6. Eat a little less. When your body gets smaller, it requires fewer calories to function properly. A 165-pound woman who works out three to five times a week may require 2,300 calories per day to maintain her weight, but the same woman at 125 pounds may only need 2,000 calories for maintenance. Trying to lose additional pounds in your lighter body means cutting back a little more. You do not need to make radical changes, however; if you’re already increasing the intensity of your workouts and eating a clean, whole-foods diet, you could probably see the scale move with a modest 100-calorie reduction per day.

Skimp on fluids, and your body will release an antidiuretic hormone that leads to water retention that could affect the scale, Dr. Setlzer says. While this sneaky effect is one reason why the scale is a poor measure of body mass loss, you can outsmart it by drinking more—particularly if you fill your glass with water or non-calorie alternatives like unsweetened coffee and tea.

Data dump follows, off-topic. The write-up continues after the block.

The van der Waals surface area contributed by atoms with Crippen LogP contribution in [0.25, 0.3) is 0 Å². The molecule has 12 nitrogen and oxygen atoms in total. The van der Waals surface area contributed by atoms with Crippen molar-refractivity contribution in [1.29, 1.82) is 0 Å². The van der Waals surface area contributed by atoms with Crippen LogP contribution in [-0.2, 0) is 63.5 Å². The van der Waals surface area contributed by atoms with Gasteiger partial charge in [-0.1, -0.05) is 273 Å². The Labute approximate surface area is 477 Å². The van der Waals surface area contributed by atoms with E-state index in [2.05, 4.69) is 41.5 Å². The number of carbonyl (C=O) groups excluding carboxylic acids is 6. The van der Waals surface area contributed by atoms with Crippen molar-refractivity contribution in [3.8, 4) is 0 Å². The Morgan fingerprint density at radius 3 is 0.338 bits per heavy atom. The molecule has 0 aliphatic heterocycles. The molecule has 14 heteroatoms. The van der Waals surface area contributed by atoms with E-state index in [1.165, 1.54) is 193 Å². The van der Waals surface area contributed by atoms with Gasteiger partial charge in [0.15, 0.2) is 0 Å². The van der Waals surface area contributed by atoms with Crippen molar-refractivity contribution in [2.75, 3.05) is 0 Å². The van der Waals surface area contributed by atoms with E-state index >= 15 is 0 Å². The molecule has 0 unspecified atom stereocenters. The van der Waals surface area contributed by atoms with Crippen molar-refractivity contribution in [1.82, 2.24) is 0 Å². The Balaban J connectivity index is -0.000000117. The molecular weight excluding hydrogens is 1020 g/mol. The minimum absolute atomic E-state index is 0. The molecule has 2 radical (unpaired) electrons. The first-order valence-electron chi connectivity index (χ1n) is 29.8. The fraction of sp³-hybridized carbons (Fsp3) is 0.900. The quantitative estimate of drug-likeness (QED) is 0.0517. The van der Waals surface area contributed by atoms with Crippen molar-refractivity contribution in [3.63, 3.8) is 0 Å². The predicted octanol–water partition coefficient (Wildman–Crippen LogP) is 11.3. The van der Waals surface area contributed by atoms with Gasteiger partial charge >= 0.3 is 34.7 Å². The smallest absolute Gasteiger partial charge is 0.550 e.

So what type of exercise is best when it comes to burning belly fat? Olson recommends intense weight training, Tabata interval training, sprint-style cardio, and kettlebell exercises. Of course, a little ab work won’t hurt either—especially moves (like dead bug) that target the transverse abdominus, the deep core muscles that act like a girdle for the waist, cinching you in all over.
Some of us no longer have the strong joints we had as teenagers. Jogging is out of the question and walking doesn’t cut it. The good news is elliptical trainers provide an intense, low impact cardio workout. In fact, a 145-lb. person can burn about 300 calories in 30 minutes on an elliptical trainer. That’s about as many calories as running burns, but without the joint wear-and-tear.